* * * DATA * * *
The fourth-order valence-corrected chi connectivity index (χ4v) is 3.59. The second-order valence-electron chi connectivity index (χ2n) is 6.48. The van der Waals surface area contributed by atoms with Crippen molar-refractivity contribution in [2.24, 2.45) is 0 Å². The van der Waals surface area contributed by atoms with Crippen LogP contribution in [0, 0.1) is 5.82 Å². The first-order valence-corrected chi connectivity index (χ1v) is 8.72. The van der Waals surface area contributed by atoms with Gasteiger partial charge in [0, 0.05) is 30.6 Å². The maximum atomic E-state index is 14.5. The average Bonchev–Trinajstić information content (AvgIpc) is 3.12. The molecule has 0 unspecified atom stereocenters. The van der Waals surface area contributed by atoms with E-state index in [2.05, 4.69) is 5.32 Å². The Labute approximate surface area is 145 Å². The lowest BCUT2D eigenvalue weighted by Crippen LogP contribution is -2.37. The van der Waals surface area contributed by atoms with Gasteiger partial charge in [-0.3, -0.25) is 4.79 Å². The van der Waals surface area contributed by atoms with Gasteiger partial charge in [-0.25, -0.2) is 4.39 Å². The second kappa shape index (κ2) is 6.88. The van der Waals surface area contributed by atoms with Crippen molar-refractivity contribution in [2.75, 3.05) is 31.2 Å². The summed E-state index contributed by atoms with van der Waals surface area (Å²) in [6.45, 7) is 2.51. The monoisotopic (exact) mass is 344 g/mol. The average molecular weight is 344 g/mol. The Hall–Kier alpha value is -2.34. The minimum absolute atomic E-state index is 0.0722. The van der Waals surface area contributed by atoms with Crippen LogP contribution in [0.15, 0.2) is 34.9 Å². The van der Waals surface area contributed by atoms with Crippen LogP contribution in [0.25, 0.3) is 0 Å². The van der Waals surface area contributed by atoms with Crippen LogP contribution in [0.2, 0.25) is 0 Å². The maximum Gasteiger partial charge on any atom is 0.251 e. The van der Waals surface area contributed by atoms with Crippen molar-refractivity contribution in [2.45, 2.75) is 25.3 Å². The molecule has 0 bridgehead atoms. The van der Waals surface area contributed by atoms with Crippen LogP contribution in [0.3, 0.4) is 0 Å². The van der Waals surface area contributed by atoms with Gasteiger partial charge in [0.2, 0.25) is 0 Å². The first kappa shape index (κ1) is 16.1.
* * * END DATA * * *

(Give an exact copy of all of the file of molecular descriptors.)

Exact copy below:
The fourth-order valence-corrected chi connectivity index (χ4v) is 3.59. The second-order valence-electron chi connectivity index (χ2n) is 6.48. The van der Waals surface area contributed by atoms with Crippen molar-refractivity contribution in [2.24, 2.45) is 0 Å². The van der Waals surface area contributed by atoms with Crippen LogP contribution in [0, 0.1) is 5.82 Å². The first-order valence-corrected chi connectivity index (χ1v) is 8.72. The van der Waals surface area contributed by atoms with Gasteiger partial charge in [0, 0.05) is 30.6 Å². The maximum atomic E-state index is 14.5. The average Bonchev–Trinajstić information content (AvgIpc) is 3.12. The molecule has 0 unspecified atom stereocenters. The van der Waals surface area contributed by atoms with E-state index in [2.05, 4.69) is 5.32 Å². The Labute approximate surface area is 145 Å². The lowest BCUT2D eigenvalue weighted by Crippen LogP contribution is -2.37. The van der Waals surface area contributed by atoms with Gasteiger partial charge in [-0.3, -0.25) is 4.79 Å². The van der Waals surface area contributed by atoms with Gasteiger partial charge in [-0.25, -0.2) is 4.39 Å². The second kappa shape index (κ2) is 6.88. The van der Waals surface area contributed by atoms with Crippen molar-refractivity contribution in [2.75, 3.05) is 31.2 Å². The summed E-state index contributed by atoms with van der Waals surface area (Å²) in [6.45, 7) is 2.51. The monoisotopic (exact) mass is 344 g/mol. The average molecular weight is 344 g/mol. The Hall–Kier alpha value is -2.34. The minimum absolute atomic E-state index is 0.0722. The van der Waals surface area contributed by atoms with Crippen LogP contribution in [0.15, 0.2) is 34.9 Å². The van der Waals surface area contributed by atoms with Crippen LogP contribution in [0.25, 0.3) is 0 Å². The van der Waals surface area contributed by atoms with Crippen LogP contribution in [0.2, 0.25) is 0 Å². The maximum Gasteiger partial charge on any atom is 0.251 e. The van der Waals surface area contributed by atoms with Crippen molar-refractivity contribution in [2.45, 2.75) is 25.3 Å². The molecule has 0 bridgehead atoms. The van der Waals surface area contributed by atoms with Crippen LogP contribution in [0.3, 0.4) is 0 Å². The van der Waals surface area contributed by atoms with Gasteiger partial charge in [0.2, 0.25) is 0 Å². The first kappa shape index (κ1) is 16.1.